Edinburgh Festival Fringe: They’re starting a party: a political party disguised as a ‘party’ party, disguised as a show – and it’s about saving bees.
Pleasance Courtyard (Venue 33)
Dressed in day-glo trousers and paper party hats, Josie (Dale-Jones) and Greta (Mitchell) are “super thankful to be here”, along with a “very small” bee, played by the not-so-small Joe (Boylan) who is dressed in an outfit that could have once been a swimsuit.
Based on the “real-life story” of a bee one of the performers saw fly into the side of a tower block, ThisEgg company’s defiantly un-po-faced political theatre pokes fun at verbatim drama one minute before breezily delivering facts about the decline of bees the next. Josie, Greta and Joe constantly remind the lively audience – who are all ages – that this is a show. And when they’re not ‘doing the show’, the likeable cast are bickering with one another in a mutually dependent and fun but somewhat self-destructive relationship, which turns into a love triangle, which turns into a dance routine. The power struggles between the three character-performers carry along a story that might otherwise feel like a string of loosely connected bee-related, musical set pieces.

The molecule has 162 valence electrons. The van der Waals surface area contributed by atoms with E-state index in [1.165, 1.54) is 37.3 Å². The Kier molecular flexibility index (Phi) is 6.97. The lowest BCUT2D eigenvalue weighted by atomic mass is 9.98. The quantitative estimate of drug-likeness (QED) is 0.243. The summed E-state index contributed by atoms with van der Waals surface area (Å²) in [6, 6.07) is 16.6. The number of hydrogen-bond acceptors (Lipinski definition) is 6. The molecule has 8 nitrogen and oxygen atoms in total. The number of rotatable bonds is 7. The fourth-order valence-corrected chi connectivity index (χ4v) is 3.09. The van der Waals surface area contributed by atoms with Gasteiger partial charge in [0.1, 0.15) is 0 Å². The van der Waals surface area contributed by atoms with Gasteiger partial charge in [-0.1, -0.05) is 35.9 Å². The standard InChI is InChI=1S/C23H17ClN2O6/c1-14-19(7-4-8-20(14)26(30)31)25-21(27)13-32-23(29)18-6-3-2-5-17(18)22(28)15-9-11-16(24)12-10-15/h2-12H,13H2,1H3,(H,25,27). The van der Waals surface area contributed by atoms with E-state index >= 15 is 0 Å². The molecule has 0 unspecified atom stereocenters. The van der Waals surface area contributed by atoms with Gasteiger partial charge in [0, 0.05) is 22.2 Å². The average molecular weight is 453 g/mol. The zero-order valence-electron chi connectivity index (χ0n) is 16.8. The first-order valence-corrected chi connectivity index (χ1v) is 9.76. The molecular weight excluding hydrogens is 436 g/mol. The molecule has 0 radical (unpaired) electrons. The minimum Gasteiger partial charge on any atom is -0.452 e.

There’s handholding, eye closing and trying to flap our hands (or ‘wings’) at 200 beats a second, but also pertinent facts hidden inside the affectionate parody of an ‘educational’ show: did we know that it takes 6000 bees to make one jar of honey? Or, that without bees there would be no clothes, fruit, vegetables or, indeed, life? There are moments of sadness at the heart of an otherwise exuberant play – ones that may not delve deeply into the hows and whys of the bee decline, but that will have adults, children and anyone who enjoys political comedy reaching for the packs of seeds handed out at the end.
Until 28 August. Today 11:45am.